The above is a worst case scenario; the prices for the CableCARD tuners are much cheaper today. This is also only for TV watching and recording and also doesn’t include any sales or extra equipment that you may need to buy to watch your other media. A good example of catching a sale was during the holidays. The Ceton Echo was going for under $100 and the Ceton infiniTV 4 PCIe was going for under $190 on New Egg. That’s less than $ 500 for the infiniTV4 and 3 Echos. Put that in a computer with Windows 7 Home Premium and your golden.

Some people also use Blu-ray drives in their HTPC’s for Blu-ray playback which I didn’t factor in for this comparison. There has been quite an evolution with Blu-ray playback as a whole for stand alone units and in an HTPC which would be far too much to cover in this writing.  I will have a follow up article that will be a spinoff of this one and have some ty-ins back to the advantages and cost effectiveness.

As you can see in the chart above I am currently saving $55.96 every month in DVR and cable box fees not including taxes and other surcharges that the cable company may have to charge me. With the exception of the CableCARD itself, I also own the equipment, which has already been paid off and more from my savings in DVR and cable box fees. Plus I get all the cool stuff that you can’t do with a cable company’s equipment without having to buy extra equipment or devices. All of the advantages of an HTPC cannot be covered in one article but I can tell you they are numerous and new ones are being developed it seems all of the time. My savings are $671.52 per year minimum. That would pay for a new CableCARD tuner, 3 extenders and more if I caught a sale. For the most part, it is better than a self-sustaining investment now. With a little work, you too can have everything that I have and more and not be a slave to the cable companies DVR and cable box fees. So why not give it a try? You can have the coolest entertainment system on the block and for a change The Jones’ will be trying to keep up with you!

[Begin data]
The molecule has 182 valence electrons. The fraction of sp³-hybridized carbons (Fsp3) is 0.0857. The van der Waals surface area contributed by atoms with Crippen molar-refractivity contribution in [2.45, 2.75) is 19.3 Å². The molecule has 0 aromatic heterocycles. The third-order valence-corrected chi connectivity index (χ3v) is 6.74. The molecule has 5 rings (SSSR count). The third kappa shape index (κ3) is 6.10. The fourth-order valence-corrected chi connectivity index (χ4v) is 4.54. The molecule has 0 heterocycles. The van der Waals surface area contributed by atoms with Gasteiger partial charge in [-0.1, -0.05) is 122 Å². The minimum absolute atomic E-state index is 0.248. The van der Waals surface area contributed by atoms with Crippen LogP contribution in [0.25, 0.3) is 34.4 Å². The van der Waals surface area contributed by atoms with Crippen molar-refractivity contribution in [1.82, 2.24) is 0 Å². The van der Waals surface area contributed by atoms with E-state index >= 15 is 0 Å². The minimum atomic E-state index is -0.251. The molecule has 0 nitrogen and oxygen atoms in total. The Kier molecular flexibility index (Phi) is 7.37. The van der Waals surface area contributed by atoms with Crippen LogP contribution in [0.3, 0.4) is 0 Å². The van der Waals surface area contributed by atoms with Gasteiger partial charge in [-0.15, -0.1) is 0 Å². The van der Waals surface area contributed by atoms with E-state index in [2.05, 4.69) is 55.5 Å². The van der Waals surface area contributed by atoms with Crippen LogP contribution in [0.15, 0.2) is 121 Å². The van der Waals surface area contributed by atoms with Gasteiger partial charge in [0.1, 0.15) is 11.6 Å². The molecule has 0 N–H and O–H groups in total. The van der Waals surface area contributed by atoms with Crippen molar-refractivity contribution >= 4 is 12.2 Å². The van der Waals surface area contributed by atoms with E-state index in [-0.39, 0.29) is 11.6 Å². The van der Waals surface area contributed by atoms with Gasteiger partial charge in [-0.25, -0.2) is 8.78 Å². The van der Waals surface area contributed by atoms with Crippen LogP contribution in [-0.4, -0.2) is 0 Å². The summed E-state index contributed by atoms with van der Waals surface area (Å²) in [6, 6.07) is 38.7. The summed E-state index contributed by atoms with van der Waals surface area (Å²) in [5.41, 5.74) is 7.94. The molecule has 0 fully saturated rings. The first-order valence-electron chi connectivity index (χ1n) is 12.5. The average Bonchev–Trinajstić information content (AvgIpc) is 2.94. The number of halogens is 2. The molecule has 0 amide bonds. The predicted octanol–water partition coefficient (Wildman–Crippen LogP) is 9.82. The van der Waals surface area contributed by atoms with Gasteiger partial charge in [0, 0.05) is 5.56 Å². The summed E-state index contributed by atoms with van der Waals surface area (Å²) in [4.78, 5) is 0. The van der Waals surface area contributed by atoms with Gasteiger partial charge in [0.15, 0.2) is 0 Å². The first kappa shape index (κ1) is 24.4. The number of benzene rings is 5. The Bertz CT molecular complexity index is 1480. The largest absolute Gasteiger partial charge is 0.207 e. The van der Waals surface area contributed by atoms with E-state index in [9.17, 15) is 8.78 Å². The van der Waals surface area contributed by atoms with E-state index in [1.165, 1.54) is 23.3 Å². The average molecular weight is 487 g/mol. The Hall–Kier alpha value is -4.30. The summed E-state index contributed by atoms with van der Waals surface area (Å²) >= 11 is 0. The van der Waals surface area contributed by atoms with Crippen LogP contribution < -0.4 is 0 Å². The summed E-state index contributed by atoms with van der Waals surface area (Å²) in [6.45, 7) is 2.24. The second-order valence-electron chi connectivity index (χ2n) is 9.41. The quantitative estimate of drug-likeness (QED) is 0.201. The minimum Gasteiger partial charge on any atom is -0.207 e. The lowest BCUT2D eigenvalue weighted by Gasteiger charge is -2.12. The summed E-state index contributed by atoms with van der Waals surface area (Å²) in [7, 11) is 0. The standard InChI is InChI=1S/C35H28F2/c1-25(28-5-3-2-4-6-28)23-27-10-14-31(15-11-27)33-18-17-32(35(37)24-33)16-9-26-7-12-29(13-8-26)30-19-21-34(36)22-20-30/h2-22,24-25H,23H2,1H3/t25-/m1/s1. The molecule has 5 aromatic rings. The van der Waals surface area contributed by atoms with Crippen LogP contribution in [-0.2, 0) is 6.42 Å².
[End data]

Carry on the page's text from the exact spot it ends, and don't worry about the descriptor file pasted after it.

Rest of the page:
• Great article Jeff.Why I also

    Great article Jeff.
    Why I also have a HTPC and returned the HD DVR set top box to Verizon.
    The anual cost savings made the HTPC the better option.

    Currently have a HTPC doing service in our living room.
    Digitalis Vision II  HTPC chassis, Windows 7 Ultimate, Asus ROG Rampage III Formula
    Core I7 950 3.2 GHz  – ZALMAN CNPS9700 LED 110mm 2 Ball CPU Cooler
    G.SKILL Ripjaws Series 12GB (3 x 4GB) 240-Pin DDR3 SDRAM DDR3 2000 (PC3 16000)
    ASUS EAH6970DCII/2DI4S/2G Radeon HD 6970 DirectCU II Video Card – 2GB, GDDR5
    SeaSonic G-750 SSR-750RM 750W ATX12V / 80 PLUS GOLD Certified Modular Active PFC Power Supply
    (1) SAMSUNG 830 Series MZ-7PC256B/WW 2.5″ 256GB SATA III
    Lite-On IHBS112-04 Blu-Ray Burner
    (1) Ceton InfiniTV 4 PCIe – Quad-tuner Card
    Microsoft MCE Remote, Microsoft MCE Remote Keyboard, Logitech Cordless MX Duo

  • I used to be a devoted Tivo

    I used to be a devoted Tivo user and hacker.  When DirecTV switched from Tivo to their own HD DVR I was in a qandry as to what to do.  I was at the end of a 2-year commitment on my HDTivos so I had to decide whether to stick with DirecTV and a get their new DVR that was extremely buggy at first while being stuck in another 2-year commitment or switch to another provider so I could stay with my Tivos.  I came home one day to find a flier on my doorstep announcing that FIOS was coming to my neighborhood.  I had to wait a few more months for them to lay the fiber optics and start connecting people, but I signed up at the earliest opportunity and dropped DirecTV.  Prior to this I had been experiementing with a HTPC using BeyondTV to get my local channels.  I’m in between two markets and DirecTV would only provide the closest one, and even then did not provide all of the available locals.  The HTPC was used to remedy this situation.

    Fast forward a couple of years and I was using a couple of series 3 Tivos on FIOS along with my HTPC.  I put myself on the notification list for the new Ceton cablecard tuner and was waiting to hear about its release.  I got the notification e-mail one day and literally within 30 seconds after reading it I was on the website placing my order.  Four or five months later I finally received my InfiniTV4 and started on my new adventure.

    I had been using Windows XP so I had to make the switch to Windows 7 to use the new tuner with WMC.  There were definitely some growing pains and many hours dealing with buggy software and glitches.  Finally, after the release of Service Pack 1, things began to settle down and become more stable.  I retired one of my S3 Tivos and moved the other one to the TV in the family room.  My Home Theater had finally become fully dependent on a single source component – the HTPC.

    After numerous failed attempts with extenders, I ended up using standalone HTPCs in the family room and the spare bedroom.  I added a SD HDHomeRun Prime to the setup for the independent HTPCs.  I also added a 2nd InfiniTV4 to the main HTPC.  The last Tivo was finally retired.  I still had a cable box in the master bedroom for the wife as the WAF during the extender era did not fare well so I relented and kept something she was more familiar with.  I eventually replaced the cable box with a Samsung SMART Media Player with a cablecard.